USPS Begins Slowing Down First Class Mail, Here's How It Will Affect Tri-State

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Recent storms have already slowed down U.S. Postal Service delivery in the tri-state area and new service changes going into effect Friday are expected to further delay packages during the busiest time of the year.

Starting Oct. 1, the U.S. Postal Service will be implementing new service standards for first-class mail and periodicals. The move is part of the agency’s 10-year plan intended to improve service and achieve financial sustainability, but it's expected to slow down delivery times.

The good news is that 70% of first-class mail will not be affected. The bad news is that long distance first-class mail will definitely take longer. Depending on how far the package is going, it could take up to 3-5 days for it to arrive.

USPS says it will use overland truck routes instead of costly airplanes for transport.

Starting Oct. 1, the US Postal Service will be implementing new service standards for first-class mail and periodicals, which could slow down delivery times. Here’s what you need to know.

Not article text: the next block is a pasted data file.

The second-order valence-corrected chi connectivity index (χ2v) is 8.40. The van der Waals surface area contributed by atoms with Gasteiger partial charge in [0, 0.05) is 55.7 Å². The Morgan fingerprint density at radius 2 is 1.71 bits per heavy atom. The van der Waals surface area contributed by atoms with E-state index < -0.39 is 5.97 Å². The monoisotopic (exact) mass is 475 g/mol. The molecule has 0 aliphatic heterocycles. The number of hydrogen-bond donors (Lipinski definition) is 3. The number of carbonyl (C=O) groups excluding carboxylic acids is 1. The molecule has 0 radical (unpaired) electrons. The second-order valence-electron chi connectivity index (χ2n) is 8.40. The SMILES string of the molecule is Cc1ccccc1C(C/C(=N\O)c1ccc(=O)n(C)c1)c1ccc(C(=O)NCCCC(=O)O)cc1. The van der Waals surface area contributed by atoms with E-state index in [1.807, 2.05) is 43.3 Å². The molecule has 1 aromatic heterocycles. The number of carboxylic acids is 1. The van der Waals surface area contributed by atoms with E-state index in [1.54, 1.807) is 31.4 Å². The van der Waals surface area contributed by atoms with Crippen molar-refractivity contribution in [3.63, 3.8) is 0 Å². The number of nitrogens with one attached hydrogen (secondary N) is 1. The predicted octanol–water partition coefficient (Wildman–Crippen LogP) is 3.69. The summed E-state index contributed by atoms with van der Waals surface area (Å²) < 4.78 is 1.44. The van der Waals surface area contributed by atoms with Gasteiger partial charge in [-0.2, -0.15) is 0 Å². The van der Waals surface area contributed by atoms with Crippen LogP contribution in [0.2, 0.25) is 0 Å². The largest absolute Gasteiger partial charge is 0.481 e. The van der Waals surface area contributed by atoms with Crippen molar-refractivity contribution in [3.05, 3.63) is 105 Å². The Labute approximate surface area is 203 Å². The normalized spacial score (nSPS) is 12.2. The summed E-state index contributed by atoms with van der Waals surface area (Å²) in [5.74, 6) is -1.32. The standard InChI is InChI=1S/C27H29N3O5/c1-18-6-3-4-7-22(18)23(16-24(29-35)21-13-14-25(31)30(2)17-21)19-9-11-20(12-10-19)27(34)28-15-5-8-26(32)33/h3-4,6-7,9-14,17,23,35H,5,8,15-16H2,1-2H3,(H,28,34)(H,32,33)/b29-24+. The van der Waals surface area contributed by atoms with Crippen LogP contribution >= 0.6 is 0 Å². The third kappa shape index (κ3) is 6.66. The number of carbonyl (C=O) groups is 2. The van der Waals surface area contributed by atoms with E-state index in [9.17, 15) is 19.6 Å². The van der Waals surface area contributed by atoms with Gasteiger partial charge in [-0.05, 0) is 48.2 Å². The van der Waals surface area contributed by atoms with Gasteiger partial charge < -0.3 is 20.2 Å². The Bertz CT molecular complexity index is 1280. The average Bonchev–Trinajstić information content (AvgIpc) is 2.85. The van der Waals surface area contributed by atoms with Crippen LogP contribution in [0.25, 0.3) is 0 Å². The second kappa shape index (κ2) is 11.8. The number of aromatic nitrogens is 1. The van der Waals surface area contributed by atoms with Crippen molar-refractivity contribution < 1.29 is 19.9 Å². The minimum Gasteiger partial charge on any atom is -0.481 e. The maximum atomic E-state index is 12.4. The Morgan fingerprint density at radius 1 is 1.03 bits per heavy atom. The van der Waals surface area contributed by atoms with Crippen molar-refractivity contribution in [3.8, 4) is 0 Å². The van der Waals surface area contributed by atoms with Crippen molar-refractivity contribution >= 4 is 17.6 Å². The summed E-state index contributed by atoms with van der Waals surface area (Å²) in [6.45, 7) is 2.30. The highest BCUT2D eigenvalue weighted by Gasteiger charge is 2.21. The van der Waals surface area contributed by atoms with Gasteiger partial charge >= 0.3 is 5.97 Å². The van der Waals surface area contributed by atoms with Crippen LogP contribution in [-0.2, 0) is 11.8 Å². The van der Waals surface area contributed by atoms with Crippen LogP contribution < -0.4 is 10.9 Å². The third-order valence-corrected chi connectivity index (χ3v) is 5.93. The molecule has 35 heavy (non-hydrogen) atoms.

"Definitely across the board, expect to pay a little bit more, wait a little bit longer for the things that you would have normally taken for granted," said Bindiya Vakil, the CEO of supply chain risk management company Resilinc.

Mail service was already being slowed by a roof collapse at the Newark processing center caused by the remnants of Hurricane Ida a month ago. Now the USPS says it's adding one day of service in more than a dozen zip codes from Newark to Hackensack and all the way up to Poughkeepsie.

The USPS is also hiring 40,000 seasonal workers as it expects to transport a record of number of items being sent all over the world this holiday.

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